Baltimore Mayor Sheila Dixon's former campaign chairman pleaded guilty to charges of failing to file tax returns related to his work as a computer consultant for the City Council and has agreed to cooperate in the state prosecutor's probe into no-bid contracts at City Hall.
Dale G. Clark, a longtime Dixon staff member and friend, had provided computer services to City Hall over a six-year period, during which he worked mostly without a contract.
As part of a plea agreement with the state prosecutor, Clark was sentenced in Anne Arundel County Circuit Court to five years of probation and a $5,000 fine for failing to file tax returns from 2002 to 2004.
The guilty plea - related to work Clark performed while Dixon was the City Council president - comes less than two weeks after Dixon easily won the Democratic primary for mayor, overcoming ethical questions raised by her opponents. State prosecutors have not given any public indication that Dixon is involved in their investigation.
Deputy State Prosecutor Thomas M. McDonough said Clark failed to file tax returns for his computer company, Ultimate Network Integration, since 1998, and tried to substantially underreport his income from city contracts.
"These are serious offenses," McDonough told Judge William C. Mulford. "They continued over a period of time. Mr. Clark was very deceptive about what he had done and when he had done it."
McDonough declined to comment about the investigation into the City Hall bidding process, but the plea agreement in Clark's case states: "Defendant agrees that he will cooperate fully with [the] state by providing truthful and complete information concerning his duties and activities and those of other employees and contractors of which he has knowledge when as required, including, but not limited to providing truthful and complete testimony concerning his dealings with officials and employees of the City of Baltimore."
Clark has agreed to work with prosecutors in their investigation, said his attorney, James L. Wiggins.
"He's been as cooperative as possible. He's advised them of everything he knows."
Asked whether he anticipates Clark being called to testify in criminal proceedings against anyone at City Hall, Wiggins said, "That's up to the state prosecutor's office."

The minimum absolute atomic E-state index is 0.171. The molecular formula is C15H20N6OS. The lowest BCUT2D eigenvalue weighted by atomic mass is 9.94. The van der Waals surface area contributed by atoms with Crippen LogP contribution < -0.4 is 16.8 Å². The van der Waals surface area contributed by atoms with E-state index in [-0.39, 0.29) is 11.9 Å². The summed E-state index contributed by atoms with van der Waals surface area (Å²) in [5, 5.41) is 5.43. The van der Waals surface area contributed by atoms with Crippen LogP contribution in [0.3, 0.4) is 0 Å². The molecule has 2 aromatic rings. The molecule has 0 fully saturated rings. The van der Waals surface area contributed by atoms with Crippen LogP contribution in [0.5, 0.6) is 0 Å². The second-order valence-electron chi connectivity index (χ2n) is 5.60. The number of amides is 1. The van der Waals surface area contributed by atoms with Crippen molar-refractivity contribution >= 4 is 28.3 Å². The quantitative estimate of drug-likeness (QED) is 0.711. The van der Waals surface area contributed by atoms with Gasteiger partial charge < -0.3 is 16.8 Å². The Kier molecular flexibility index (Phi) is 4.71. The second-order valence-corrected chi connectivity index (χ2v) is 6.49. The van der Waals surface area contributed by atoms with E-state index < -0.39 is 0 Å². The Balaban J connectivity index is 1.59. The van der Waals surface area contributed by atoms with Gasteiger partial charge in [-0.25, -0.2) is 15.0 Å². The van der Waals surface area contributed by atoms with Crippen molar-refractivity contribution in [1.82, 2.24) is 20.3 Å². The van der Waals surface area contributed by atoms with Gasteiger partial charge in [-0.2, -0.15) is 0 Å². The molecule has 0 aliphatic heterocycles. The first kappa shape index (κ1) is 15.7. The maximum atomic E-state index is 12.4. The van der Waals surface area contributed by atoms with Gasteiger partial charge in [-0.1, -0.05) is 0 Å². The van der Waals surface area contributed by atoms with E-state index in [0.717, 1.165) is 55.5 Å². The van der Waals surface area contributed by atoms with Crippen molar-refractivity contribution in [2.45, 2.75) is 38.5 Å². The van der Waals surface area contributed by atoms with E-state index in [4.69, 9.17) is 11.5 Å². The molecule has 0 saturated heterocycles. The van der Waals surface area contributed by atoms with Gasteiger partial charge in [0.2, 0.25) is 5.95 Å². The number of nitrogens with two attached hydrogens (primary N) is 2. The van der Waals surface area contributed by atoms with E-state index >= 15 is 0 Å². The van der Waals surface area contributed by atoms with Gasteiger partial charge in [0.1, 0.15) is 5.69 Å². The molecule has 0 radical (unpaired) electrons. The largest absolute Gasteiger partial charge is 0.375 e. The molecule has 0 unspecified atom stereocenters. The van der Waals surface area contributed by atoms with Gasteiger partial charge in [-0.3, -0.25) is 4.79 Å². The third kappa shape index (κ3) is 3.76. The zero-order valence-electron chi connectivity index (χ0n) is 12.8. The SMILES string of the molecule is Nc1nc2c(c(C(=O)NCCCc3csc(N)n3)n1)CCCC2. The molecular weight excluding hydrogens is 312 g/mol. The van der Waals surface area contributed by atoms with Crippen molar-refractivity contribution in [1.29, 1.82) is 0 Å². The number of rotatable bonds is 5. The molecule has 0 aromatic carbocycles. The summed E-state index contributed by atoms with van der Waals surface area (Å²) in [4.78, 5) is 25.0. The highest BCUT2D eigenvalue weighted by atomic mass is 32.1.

The state probe began in March 2006 after The Sun revealed that Clark's computer company had been paid nearly $600,000 over six years, mostly without a contract.
The Sun also revealed that Dixon's chief of staff, Beatrice Tripps, in a 2001 e-mail exchange with Clark, discussed a plan to keep payments under $5,000. City contracts of more than $5,000 must be approved by the city's five-member Board of Estimates, which Dixon chaired as council president.
Dixon's spokesman, Anthony McCarthy, would not respond to questions about the inquiry yesterday.
"The mayor's office has no comment on this matter," McCarthy said. "Dale Clark is a private citizen. This is between him and the state prosecutor."
Dixon's attorney, Dale P. Kelberman, is out of the country and was unavailable for comment.
Clark, 45, is the second City Hall contractor with ties to Dixon to be indicted on tax charges.
In December, Mildred E. Boyer, president of the technology company Utech, was indicted on charges of theft, lying on loan documents and filing false tax returns. Her trial is scheduled for this year. Utech had employed Dixon's sister and held a subcontract for city business.
Possible ethics lapses by Dixon were alleged after The Sun showed that Dixon had been an advocate for Utech during a council hearing held to question Comcast Cable executives about whether the company was fulfilling its minority subcontracting commitments.